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Was with Devils.
1. For gifts; confider, ebele gifts are not thy own, bu God's, and not for thipself, but for others editing one day thou mult make a reckoning for them all : What, art thou proud of another's bounty given on terms? Suppose à man hould leave a chelt of money thy hands, to be distributed to others, what folly were to put it into thy own inventory? Bernard was mu tronbled with this temptation when even in preaching pride would be whispering in bis ear, Bene fecifti Bernardus O well done Bernard. But he was humbled for this
s edifying, and mug for them all: And
unty given on these Chelt of money in What folly Wereit
the midst of his sermon
his lermon, being interrupted by Satan
proving the divine and human nature of Chrilt with a
2. For graces; consider they will not justity, not fave, why then art thou proud of thy OWB
is learning; upon which blafphemy icken with igoorance, and such fota wards taught the Lord's prayer
ever pride themdealions! Oh that men thould It give and make of every ta
great measure of gifis, Oh et unprofitably bury them, or ater and more fearful shall lervant that knoweth his
Il be beaten with many
y will not justify, they can
of thy own righteous.
in the ab
bing the 'Benjamin, day, of
subels? Those who have had more to shew than thyself,
have thrown away all, and gone a begging to Jesus Christ.
Read Paul's inventory, Tho'l might have confidence in Tithe Aeth, if any.man thioketh that he hath whereof he might
trust in the flesh, I more, circumcised the eight day, of
the stock of Isarel, of the tribe of Benjamin, an Hebrew Ds of the Hebrews, as touching the law a Pharisee, concernsing zeal, persecuring the church, touching the righteous.
Dess which is in the law blameless; and what of all this?
Why, all this was nothing, "What things were gaia to: por me, those I counted lofs for Christ, yea doubtless, and
I count all things but loss, for the excellency of the Ex knowlege of Chrilt Jesus my Lord, for whom I have suf. ffered the loss of all things, and do count them as dung ir that I may win Christ, and be found in him, not having din' my owo rigb teousness, which is of the law, but that
*' which is thro' the faith of Christ, the righteousness which, his of God by faitb.' Phil. iii. 469. I am not against ih graces, and gracious actings, but I am against pride in w them, or trusting to them: Certainly grace will never To thrive this way. Guroal observes, That fome have been
a long time professors, and yet come but to a little growth
in love to God, bumility, heavenly miodedness, mor. si tification; and 'tis worth the digging, to see what lies at
the root of their profession, whether there be not a legal ja priociple that bath too much acted them ; did they not i think to carry all with God from their duties, services,
graces, or gracious actings! Alas! this is as so much dead earth, which must be thrown out, and gospel principles be laid in the room thereof. Methinks I am in this taken with the author, and therefore hearken to his advice, try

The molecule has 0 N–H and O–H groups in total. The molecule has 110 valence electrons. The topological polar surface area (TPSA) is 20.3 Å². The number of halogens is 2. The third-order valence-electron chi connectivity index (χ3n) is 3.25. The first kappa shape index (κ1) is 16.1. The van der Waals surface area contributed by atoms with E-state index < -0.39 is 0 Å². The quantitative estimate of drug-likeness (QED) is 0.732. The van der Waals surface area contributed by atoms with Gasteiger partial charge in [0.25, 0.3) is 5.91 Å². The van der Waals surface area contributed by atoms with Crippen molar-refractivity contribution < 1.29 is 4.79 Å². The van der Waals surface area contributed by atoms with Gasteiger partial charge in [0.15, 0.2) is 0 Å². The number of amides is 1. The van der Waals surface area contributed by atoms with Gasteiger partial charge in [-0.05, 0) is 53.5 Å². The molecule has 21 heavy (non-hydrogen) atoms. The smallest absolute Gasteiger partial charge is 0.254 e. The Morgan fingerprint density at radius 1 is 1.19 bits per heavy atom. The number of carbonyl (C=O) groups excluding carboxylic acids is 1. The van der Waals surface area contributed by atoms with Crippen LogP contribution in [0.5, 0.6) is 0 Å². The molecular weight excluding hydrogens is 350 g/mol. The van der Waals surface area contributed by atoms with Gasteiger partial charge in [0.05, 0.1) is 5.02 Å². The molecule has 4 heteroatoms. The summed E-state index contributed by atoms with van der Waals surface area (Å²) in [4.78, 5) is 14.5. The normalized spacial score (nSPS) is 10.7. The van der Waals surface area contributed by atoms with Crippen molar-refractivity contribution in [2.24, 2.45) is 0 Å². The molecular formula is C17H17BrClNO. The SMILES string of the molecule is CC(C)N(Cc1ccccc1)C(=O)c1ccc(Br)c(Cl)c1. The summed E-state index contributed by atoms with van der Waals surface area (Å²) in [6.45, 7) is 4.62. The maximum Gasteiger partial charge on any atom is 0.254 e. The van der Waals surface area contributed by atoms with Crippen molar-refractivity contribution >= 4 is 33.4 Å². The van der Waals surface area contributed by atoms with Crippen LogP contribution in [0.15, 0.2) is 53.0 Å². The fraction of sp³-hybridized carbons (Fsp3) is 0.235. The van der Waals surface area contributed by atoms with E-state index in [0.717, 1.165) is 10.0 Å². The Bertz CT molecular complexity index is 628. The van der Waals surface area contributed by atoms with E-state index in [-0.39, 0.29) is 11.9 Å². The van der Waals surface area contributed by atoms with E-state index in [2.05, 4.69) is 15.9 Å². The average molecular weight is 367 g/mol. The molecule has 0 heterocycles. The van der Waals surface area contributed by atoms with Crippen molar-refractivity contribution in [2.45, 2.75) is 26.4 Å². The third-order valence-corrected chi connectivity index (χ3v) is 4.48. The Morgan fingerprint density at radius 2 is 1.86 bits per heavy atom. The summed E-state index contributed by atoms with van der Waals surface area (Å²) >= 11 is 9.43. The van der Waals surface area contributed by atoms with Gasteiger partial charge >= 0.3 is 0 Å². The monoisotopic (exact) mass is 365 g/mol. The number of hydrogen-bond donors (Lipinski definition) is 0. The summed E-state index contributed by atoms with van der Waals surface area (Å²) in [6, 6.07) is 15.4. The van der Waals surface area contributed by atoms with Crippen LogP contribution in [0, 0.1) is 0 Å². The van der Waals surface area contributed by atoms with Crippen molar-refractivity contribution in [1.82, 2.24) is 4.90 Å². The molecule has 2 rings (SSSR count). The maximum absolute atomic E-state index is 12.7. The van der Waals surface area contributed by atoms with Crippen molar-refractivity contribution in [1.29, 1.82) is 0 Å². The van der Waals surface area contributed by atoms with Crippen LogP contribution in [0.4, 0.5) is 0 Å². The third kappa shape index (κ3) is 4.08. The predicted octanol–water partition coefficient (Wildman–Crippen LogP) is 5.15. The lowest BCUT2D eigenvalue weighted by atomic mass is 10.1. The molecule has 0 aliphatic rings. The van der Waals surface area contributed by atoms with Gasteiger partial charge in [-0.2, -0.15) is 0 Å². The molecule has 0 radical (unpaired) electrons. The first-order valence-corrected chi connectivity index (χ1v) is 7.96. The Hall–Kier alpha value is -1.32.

but this course, and see whetber the spring of thy grace is will not come on apace. David gives an account how he
came to stand and fourish, when some that were rich and mighty, on a sudden withered, and came to nothing; · La
this is the man that made aot God his Itrength, but trufted in the abundance of his riches, but I am like a green
olive tree in the house of God, I trust in the mercy of of God for ever and ever;" Psal, lü. 7,8. Whilft others some trust in the riches of their righteousness and services, and
make make dót Christ thcir strength, do thou renounce all, and trust only in the mercy of God in Christ, and then thou thalt be like a green olive tree, in the house of God..
3. For privileges, such as spiritual comforts; sense of pardon, manifestations of God's love, doc. consider, thele were given (if ever they were given) to humble thee and mot to inake thee proud. It is true, that in the best of faints, there remaios fuch dregs of corruption unpurged, that the devil often makes these privileges ad occasion of pride; and indeed, the Lord let us see our prodeness to this lin, by the short stay he usually makes, when he comes in with any such discoveries. A short interview of heaven now and then chears up a Christian, who, had he but a constant Mine, he would forget himself, and grow too wanton. Was got Paul in danger of pride from his short rapture? but therefore it was but short, and God gave him a prick in the Atlh to keep him down. If ever comforta. bounds, and God dandles thee on the knee of his love; take heed then of this sin of pride: It is God's meaning by this to cheer thee a little, but then to humble thee, and not to puff thee up: As when he gave madda to Israel in the wilderness, it was not to swell them, but to hum. ble them, who fed thee in the wilderness with manna which thy fathers knew not, that he might humble thee, Deut. viii. TÓ. So when God gives us his spiritual comforts, his end is, and his meaning is to humble thee: How can that be? why, if not in the gift, yet in the manner of his giving it, thou mayest see it. If the Israelites could not see any thing in the madna to humble them, for it was not mean food, but delicious food, called angels food, Psal. lxxvii. 23. yet in the mainer of dispensing it from hand to mouth, in giving them every day their portion, and no more, in keeping the key of their cup board (as one speaks) and making them to stand to his iminediate allowance, in this they might know that his purpose was to humble them; thy privileges are pr cious and rare things; it may be thou art weak in grace, or thou art in the beginning of a Chris. tian course, and left thou faint in the way, the Lord is pleased sometimes to take thee up in his arms, and to give thee the kisses of his mouth, but presently he lets thee down